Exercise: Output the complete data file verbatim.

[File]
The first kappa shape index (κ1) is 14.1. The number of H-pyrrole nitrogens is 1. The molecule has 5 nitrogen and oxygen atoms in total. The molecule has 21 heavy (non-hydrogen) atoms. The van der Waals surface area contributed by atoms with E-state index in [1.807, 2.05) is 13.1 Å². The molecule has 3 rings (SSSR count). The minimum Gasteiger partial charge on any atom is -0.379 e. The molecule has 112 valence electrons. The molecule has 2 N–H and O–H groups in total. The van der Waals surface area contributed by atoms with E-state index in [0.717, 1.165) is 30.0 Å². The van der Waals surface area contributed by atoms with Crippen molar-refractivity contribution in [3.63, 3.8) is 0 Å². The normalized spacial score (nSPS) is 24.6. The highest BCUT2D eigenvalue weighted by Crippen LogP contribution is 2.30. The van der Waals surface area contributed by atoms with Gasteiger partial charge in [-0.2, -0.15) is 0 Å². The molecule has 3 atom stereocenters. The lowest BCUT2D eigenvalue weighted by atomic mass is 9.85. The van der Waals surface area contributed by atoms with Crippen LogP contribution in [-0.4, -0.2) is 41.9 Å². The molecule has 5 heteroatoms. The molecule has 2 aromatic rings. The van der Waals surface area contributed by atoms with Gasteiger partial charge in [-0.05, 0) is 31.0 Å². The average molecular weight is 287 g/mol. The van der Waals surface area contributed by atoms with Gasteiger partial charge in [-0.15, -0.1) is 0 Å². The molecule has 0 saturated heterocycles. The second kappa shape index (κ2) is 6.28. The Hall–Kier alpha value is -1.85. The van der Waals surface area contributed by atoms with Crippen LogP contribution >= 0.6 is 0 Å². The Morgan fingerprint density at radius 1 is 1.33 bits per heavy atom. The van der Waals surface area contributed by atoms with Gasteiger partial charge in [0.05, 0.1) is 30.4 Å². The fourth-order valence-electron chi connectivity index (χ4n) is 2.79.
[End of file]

The first kappa shape index (κ1) is 14.1. The number of H-pyrrole nitrogens is 1. The molecule has 5 nitrogen and oxygen atoms in total. The molecule has 21 heavy (non-hydrogen) atoms. The van der Waals surface area contributed by atoms with E-state index in [1.807, 2.05) is 13.1 Å². The molecule has 3 rings (SSSR count). The minimum Gasteiger partial charge on any atom is -0.379 e. The molecule has 112 valence electrons. The molecule has 2 N–H and O–H groups in total. The van der Waals surface area contributed by atoms with E-state index in [0.717, 1.165) is 30.0 Å². The van der Waals surface area contributed by atoms with Crippen molar-refractivity contribution in [3.63, 3.8) is 0 Å². The normalized spacial score (nSPS) is 24.6. The highest BCUT2D eigenvalue weighted by Crippen LogP contribution is 2.30. The van der Waals surface area contributed by atoms with Gasteiger partial charge in [-0.2, -0.15) is 0 Å². The molecule has 3 atom stereocenters. The lowest BCUT2D eigenvalue weighted by atomic mass is 9.85. The van der Waals surface area contributed by atoms with Crippen LogP contribution in [-0.4, -0.2) is 41.9 Å². The molecule has 5 heteroatoms. The molecule has 2 aromatic rings. The van der Waals surface area contributed by atoms with Gasteiger partial charge in [-0.05, 0) is 31.0 Å². The average molecular weight is 287 g/mol. The van der Waals surface area contributed by atoms with Gasteiger partial charge in [-0.15, -0.1) is 0 Å². The molecule has 0 saturated heterocycles. The second kappa shape index (κ2) is 6.28. The Hall–Kier alpha value is -1.85. The van der Waals surface area contributed by atoms with Crippen LogP contribution >= 0.6 is 0 Å². The Morgan fingerprint density at radius 1 is 1.33 bits per heavy atom. The van der Waals surface area contributed by atoms with Gasteiger partial charge in [0.05, 0.1) is 30.4 Å². The fourth-order valence-electron chi connectivity index (χ4n) is 2.79.